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Prison for waste operator

Norfolk waste operator

A waste operator has been jailed for 15 months for running an illegal waste site in Norfolk after a court heard he had refused to co-operate with the authorities.

Mark Fuller ran his Manor Farm site in North Runcton near King’s Lynn for more than a year without planning permission and without an environmental permit to deposit, store, dispose of and treat waste.

Norfolk County Council served an enforcement notice on Fuller in September 2010 requiring him to stop taking construction and wood waste on to the land (pictured) and processing it, which he unsuccessfully appealed.

He has now been jailed at Norwich Crown Court heard after admitting two counts of failure to comply with an enforcement notice and one count of operating a regulated facility without being authorised by an environmental permit.

Mark Watson, prosecuting on behalf of the council and the Environment Agency (EA), told the court that Fuller continued to operate illegally despite correspondence, discussions, meetings and site visits by EA and council officers.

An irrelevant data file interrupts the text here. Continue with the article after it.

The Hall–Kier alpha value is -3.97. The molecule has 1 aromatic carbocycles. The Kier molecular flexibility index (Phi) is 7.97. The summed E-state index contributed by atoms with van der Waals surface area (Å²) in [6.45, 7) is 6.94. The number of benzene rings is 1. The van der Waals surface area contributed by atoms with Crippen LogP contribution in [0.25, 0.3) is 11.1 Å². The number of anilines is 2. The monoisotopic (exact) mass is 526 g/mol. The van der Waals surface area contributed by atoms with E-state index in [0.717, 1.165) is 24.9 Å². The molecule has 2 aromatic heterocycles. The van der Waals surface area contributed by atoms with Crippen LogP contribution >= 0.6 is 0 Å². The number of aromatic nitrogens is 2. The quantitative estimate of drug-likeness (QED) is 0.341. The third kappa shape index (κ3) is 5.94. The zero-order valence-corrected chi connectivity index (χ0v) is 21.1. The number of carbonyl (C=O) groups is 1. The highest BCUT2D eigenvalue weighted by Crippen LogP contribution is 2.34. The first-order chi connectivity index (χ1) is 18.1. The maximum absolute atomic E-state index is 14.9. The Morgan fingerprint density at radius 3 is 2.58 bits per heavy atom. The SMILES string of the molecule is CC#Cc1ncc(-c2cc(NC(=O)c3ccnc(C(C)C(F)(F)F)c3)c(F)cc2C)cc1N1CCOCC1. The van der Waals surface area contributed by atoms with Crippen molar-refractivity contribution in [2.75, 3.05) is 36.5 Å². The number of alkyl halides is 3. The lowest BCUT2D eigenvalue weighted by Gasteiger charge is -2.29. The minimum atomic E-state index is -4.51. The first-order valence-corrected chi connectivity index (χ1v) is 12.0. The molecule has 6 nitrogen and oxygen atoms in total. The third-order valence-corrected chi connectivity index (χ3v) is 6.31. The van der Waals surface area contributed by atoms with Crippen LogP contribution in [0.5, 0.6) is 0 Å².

This is a case that has stretched the powers of planning enforcement to the limit

Mike Adams, Norfok County Council

EA and council officers found thousands of tonnes of wood waste 12-15m high at the site in November 2012, as well as thousands of tonnes of soil and construction waste imported and stockpiled.

Fuller told investigating officers that he had not received the EA’s letters and said that, until officers visited him in November 2012, he thought the operation was legal.

Speaking after the case, EA enforcement team leader Phil Henderson said: “The operation of illegal waste sites pose significant risk to our environment and local communities, particularly where this involves the wholesale stockpiling of waste, as in this case.

“This sentence reflects the seriousness with which the EA, our partners and the courts view this type of criminal offending, and we will seek to prosecute those involved wherever possible.”

Fuller continued to breach the enforcement notice three days after pleading guilty in December 2014, according to council officer Mike Adams.

“This is a case that has stretched the powers of planning enforcement to the limit. The defendant refused to engage with the planning system. Appeals, including High Court challenges with very little merit, were designed to frustrate the enforcement procedure and have lengthened and increased the cost of this process,” he said.

Fuller pleaded guilty to two counts of failure to comply with an enforcement notice requiring the discontinuance of a use of land, contrary to section 179(4) and (5) of the Town and Country Planning Act 1990, as amended.

He also pleaded guilty to one count of operating a regulated facility without being authorised by an environmental permit, contrary to Regulation 12(1)(a) and 38(1)(a) of the Environmental Permitting (England and Wales) Regulations 2010.

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